[1]               The defendants, Canadian Pacific Railway Limited and Canadian Pacific Railway company (collectively, “CPR”), seek leave to appeal the decision of Hennessy J., dated November 5, 2010, in which she granted the motion of James Bellefeuille and Lillian Bellefeuille to amend their statement of claim, converting their action to a class proceeding.

[2]               In seeking leave to appeal, CPR raises the following three issues:

1.      Does the court have jurisdiction to convert an individual action to a class proceeding?

2.      What is the test to be applied in deciding to grant leave to amend?

3.      Should amendments be allowed which may have the effect of adding claims for property owners whose claims would otherwise be statute-barred?

[3]               CPR contends that there is reason to doubt the correctness of the motion judge’s decision on all three issues and there are conflicting decisions with respect to the third issue.  Furthermore, CPR submits that these are important issues of first instance and, as such, merit consideration by an appellate court.

Background

[4]               The plaintiffs, James Bellefeuille and Liliane Bellefuille (“the Bellefeuilles”), own property in Cartier, Ontario.

[5]               CPR also owns property in Cartier.  The land was used as a railroad and a locomotive fuelling and maintenance facility from 1950 until 1981.

[6]               CPR built a water treatment system in 1943.  That water system serviced not only the CPR property but several residential properties and the municipal fire station as well. 

[7]               As a result of unintended leaks and spills of diesel fuel on the CPR property, there was soil contamination on part of the CPR property and on surrounding property. 

[8]               In 1999, CPR discovered that groundwater outside of the CPR property had been affected by the contamination.  On October 20, 2000, CPR issued a press release announcing its decision to decommission the water treatment and distribution system. A community meeting was held a few days later during which the contamination, the decommissioning of the water system, the installation of wells and the purchase of properties in the affected area were discussed.

[9]               According to the motion judge’s reasons, the Bellefeuilles concede that the limitation period with respect to the claim for diminution of property values began to run on October 26, 2000 and therefore ended on October 26, 2006 (see Limitations ActR.S.O. 1990, c.L.15).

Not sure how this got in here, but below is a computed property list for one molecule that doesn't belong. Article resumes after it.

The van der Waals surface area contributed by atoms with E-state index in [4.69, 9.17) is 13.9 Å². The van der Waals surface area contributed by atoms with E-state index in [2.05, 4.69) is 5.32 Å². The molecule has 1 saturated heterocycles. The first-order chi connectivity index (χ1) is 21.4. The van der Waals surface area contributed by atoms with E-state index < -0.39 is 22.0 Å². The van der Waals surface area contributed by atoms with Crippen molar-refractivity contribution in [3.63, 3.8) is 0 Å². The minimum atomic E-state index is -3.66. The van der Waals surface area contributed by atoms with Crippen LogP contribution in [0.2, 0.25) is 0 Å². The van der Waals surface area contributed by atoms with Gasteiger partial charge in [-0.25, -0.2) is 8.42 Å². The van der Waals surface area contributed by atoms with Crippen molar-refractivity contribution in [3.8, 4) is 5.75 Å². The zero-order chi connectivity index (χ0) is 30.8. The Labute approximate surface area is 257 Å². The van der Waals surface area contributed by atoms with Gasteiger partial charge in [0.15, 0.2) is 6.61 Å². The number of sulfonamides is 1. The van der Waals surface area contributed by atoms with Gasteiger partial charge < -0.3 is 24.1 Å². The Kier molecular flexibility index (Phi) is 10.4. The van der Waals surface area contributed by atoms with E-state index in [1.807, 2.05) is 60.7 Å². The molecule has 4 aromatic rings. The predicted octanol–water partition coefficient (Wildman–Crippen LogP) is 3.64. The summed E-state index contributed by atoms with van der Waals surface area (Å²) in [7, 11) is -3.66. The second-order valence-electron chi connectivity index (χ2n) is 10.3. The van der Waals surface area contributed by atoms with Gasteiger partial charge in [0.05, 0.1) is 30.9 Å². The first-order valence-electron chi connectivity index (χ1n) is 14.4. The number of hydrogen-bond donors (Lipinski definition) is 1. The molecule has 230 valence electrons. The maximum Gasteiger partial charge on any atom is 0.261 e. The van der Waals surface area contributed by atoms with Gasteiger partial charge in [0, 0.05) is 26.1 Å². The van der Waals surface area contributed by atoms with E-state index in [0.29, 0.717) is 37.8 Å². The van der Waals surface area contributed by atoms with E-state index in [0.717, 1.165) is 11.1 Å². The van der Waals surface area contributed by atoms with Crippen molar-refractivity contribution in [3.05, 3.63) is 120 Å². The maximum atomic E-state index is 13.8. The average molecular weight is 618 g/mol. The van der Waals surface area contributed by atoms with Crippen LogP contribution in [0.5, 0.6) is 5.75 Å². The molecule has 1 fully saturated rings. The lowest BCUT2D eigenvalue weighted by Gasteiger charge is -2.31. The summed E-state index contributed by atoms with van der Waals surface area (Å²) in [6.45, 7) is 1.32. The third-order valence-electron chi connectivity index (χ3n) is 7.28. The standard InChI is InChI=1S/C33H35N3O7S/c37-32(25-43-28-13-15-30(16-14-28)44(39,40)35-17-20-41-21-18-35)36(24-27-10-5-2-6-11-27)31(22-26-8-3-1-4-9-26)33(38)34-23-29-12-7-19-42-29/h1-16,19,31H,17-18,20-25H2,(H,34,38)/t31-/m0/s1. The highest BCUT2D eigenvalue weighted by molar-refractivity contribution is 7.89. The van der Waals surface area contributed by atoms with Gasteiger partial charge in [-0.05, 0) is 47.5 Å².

[10]           The Bellefeuilles initiated their action against CPR on September 20, 2004.  Between September 2004 and March 2005, 54 other individual actions were commenced against CPR.  Each action related to a separate piece of property and sought damages for environmental contamination. 

[11]           All the plaintiffs in the 55 individual actions were represented by the same lawyer.  The Bellefuilles say that prior to issuing their claims, the plaintiffs considered the possibility of proceeding as a class action, but decided against the class action route because of the Superior Court decision in Pearson v. Inco Ltd. (2002), 33 C.P.C. (5th) 264 (Ont. S.C.).   In that case, the court had refused to certify an environmental damage claim as a class action.  The decision was upheld by the Divisional Court (Pearson v. Inco. Ltd. (2004), C.P.C. (5h) 276), but was subsequently overturned, and the action certified, by the Court of Appeal (Pearson v. Inco Ltd. (2005), 18 C.P.C. (6th) 77).

[12]           In February 2006, CPR served statements of defence in each of the 55 actions.

[13]           In 2008, the Bellefeuilles brought a motion to amend their claim, seeking to convert it to a class proceeding under the Class Proceedings Act,S.O. 1992, c.6 (“CPA”).

[14]           The amended claim is brought on behalf of the following proposed classes of claimants: Cartier property owners, previous property owners and business owners.  This has the potential to result in approximately 95 additional properties becoming the subject of a claim.

[15]           The parties agreed that the motion to amend would be heard first and the motion for certification would be heard separately in the event the motion to amend was successful.

[16]           The motion judge granted the Bellefeuilles’ amendment and also ordered that CPR be compensated for their costs thrown away for defending the individual plaintiffs’ actions.

Does the court have jurisdiction to convert an individual action to a class proceeding?

[17]           CPR submits that the court has no jurisdiction to convert a civil claim to a class proceeding.  In the alternative, CPS maintains that the issue of jurisdiction is open to serious debate.

[18]           One of the arguments put forward by CPR is that the result of converting this action to a class proceeding was to add statute-barred claims.  However, at this stage of my reasons, I limit my consideration to whether the court has jurisdiction to convert a regular civil claim to a class proceeding.  I will consider the issue of the addition of otherwise statute-barred claims separately.